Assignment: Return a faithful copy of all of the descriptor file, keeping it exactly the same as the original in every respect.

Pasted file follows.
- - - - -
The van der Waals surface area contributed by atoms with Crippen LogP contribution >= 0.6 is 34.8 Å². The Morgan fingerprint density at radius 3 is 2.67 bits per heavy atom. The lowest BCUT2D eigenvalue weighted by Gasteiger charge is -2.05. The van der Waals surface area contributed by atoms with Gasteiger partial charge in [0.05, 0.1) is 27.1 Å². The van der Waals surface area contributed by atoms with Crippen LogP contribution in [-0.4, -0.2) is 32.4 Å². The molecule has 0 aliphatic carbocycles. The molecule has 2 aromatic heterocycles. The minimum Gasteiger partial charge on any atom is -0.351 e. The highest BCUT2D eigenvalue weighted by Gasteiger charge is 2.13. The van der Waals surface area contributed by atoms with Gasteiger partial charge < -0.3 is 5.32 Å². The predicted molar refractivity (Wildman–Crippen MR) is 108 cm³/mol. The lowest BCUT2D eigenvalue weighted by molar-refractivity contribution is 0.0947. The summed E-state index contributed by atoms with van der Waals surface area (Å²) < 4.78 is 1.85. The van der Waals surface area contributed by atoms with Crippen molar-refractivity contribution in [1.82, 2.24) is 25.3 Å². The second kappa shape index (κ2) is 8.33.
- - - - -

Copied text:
The van der Waals surface area contributed by atoms with Crippen LogP contribution >= 0.6 is 34.8 Å². The Morgan fingerprint density at radius 3 is 2.67 bits per heavy atom. The lowest BCUT2D eigenvalue weighted by Gasteiger charge is -2.05. The van der Waals surface area contributed by atoms with Gasteiger partial charge in [0.05, 0.1) is 27.1 Å². The van der Waals surface area contributed by atoms with Crippen LogP contribution in [-0.4, -0.2) is 32.4 Å². The molecule has 0 aliphatic carbocycles. The molecule has 2 aromatic heterocycles. The minimum Gasteiger partial charge on any atom is -0.351 e. The highest BCUT2D eigenvalue weighted by Gasteiger charge is 2.13. The van der Waals surface area contributed by atoms with Gasteiger partial charge < -0.3 is 5.32 Å². The predicted molar refractivity (Wildman–Crippen MR) is 108 cm³/mol. The lowest BCUT2D eigenvalue weighted by molar-refractivity contribution is 0.0947. The summed E-state index contributed by atoms with van der Waals surface area (Å²) < 4.78 is 1.85. The van der Waals surface area contributed by atoms with Crippen molar-refractivity contribution in [1.82, 2.24) is 25.3 Å². The second kappa shape index (κ2) is 8.33.